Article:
After a long stretch in the extreme fire danger level, the U.S. Forest Service has changed its rating to moderate -- but Weber Fire Marshal Ted Black does not know why.
The forest service's danger levels are based on a formula, as far as Black knows, but he said temperatures are still in the high 90s, and "dead grass is dead grass." This is also the time of year when more dry lightning storms move through and can spark another fire, he added.
Large wildfires burned across the state for weeks, and this summer's hot, dry weather has moved local and state officials to implement new, unprecedented measures that are still in effect to deter any more blazes.
For the first time, Dick Buehler, the Utah state forester, restricted target shooting in several counties because of the wildfire hazard. The unincorporated areas of Davis County are part of that ban.
Weber County also banned campfires in improved fire pits this summer, a first for the county as far as Black is aware of.
Still, Northern Utah is looking a little better now than Black thought it would by this time. Almost three-quarters of an inch of rain fell in Northern Utah this month, going by measurements at Salt Lake International Airport, said National Weather Service meteorologist Eric Schoening.
By comparison, the NWS only measured a trace of precipitation at the airport during June.
Black said county officials plan to convene today and discuss whether to lift the ban on campfires in improved fire pits, but that is "still up in the air."
Black encourages campers to instead use propane fires, which look like propane stoves with decorative camping logs that create the ambience of a real fire without the risk of embers that could spark a destructive blaze.
Fires destroyed many acres of grassland, threatened buildings and damaged or destroyed several of them in the Top of Utah this month. The extreme fire danger across the state, thanks to long stretches of intense heat combined with tons of dry vegetation, pushed local fire departments to use new strategies or restrictions to mitigate the damage.
"We use the word extreme because we don't have a stronger word," Black said. He noted that even with state-of-the-art equipment at their disposal, firefighters were struggling to keep up.
When the first calls about a grass fire above a North Ogden subdivision came in the night of July 11, firefighting units were tied up at another fire near 1430 W. 3300 South in Ogden, where a two-story storage shed was burning down.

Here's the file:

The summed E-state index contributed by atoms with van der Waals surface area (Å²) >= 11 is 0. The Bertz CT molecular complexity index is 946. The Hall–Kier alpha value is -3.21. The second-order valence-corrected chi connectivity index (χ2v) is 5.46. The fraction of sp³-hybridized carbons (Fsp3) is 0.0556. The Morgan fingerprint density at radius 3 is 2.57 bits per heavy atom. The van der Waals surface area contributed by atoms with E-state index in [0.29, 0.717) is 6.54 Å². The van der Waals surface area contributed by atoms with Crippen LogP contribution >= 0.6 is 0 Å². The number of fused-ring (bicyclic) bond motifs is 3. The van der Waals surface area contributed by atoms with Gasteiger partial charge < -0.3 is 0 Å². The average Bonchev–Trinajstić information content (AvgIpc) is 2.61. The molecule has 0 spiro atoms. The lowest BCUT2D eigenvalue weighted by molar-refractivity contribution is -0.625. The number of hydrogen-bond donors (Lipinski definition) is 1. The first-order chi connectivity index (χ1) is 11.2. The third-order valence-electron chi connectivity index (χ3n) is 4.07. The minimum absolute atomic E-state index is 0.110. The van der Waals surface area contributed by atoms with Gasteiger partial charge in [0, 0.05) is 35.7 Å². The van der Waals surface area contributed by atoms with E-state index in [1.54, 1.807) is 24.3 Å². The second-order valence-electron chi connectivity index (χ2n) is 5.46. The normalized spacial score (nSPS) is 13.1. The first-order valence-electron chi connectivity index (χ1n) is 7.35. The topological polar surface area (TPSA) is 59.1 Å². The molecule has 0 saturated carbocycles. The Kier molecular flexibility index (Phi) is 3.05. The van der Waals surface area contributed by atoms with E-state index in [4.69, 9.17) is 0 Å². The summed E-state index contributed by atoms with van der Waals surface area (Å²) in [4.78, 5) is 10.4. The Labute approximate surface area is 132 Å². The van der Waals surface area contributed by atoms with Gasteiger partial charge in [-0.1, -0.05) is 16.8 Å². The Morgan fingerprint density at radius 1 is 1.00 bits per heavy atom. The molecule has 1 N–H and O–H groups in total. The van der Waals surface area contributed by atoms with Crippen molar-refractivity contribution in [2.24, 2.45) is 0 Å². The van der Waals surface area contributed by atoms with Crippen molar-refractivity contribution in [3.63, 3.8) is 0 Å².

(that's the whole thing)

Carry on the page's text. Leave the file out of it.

In North Ogden, though, strong winds were blowing the grass fire west toward homes, and it would take time for those firefighters to get to the opposite end of the county, when the strategy is to front-load an attack against such a fire. Within a minute of the first calls, two firefighters in a brush truck were on scene to start the offensive.
The North View Fire District started a new strategy this year of having two personnel in a brush truck on "fire patrol" through July and August, said district Capt. Brendon Hunt. They drive around keeping a watchful eye out for fires and anyone who might be breaking the fire restrictions, and can respond quickly to calls because they're already on the road.
In a similar vein, South Ogden Fire Department stationed firefighters near the Nature Park for the first time during the first week of July, said Battalion Chief Rick Rasmussen.
Local and state agencies also have expanded restrictions against open flames, fireworks, target shooting and the like to new levels this summer.
Every city along the East Bench has such a restriction east of Harrison Boulevard, but at least two cities expanded their restrictions much farther into their municipalities for the first time.
During the July 4 window for fireworks, Ogden Fire Department expanded restrictions to the river corridors, Fort Buenaventura and any vacant lots or areas of dry brush.
South Ogden also expanded its ban from the East Bench to anywhere within 300 feet of the Burch Creek area and the Nature Park, a first for the city, as far as Rasmussen can remember.
Though Riverdale is farther away from the mountains, it also added the southwest bench of the city to its Pioneer Day fire restrictions, which normally includes the area around the Weber River.
Black also urged people not to drive all-terrain vehicles over dry grass and cautioned against parking a vehicle over grass tall enough to brush up against the vehicle's bottom. The heat from the catalytic converter can ignite fires in such circumstances.
For now the hot and mostly dry weather continues this week with the National Weather Service predicting mostly sunny skies and highs in the 90s, but some moisture and a slight chance of thunderstorms return midweek.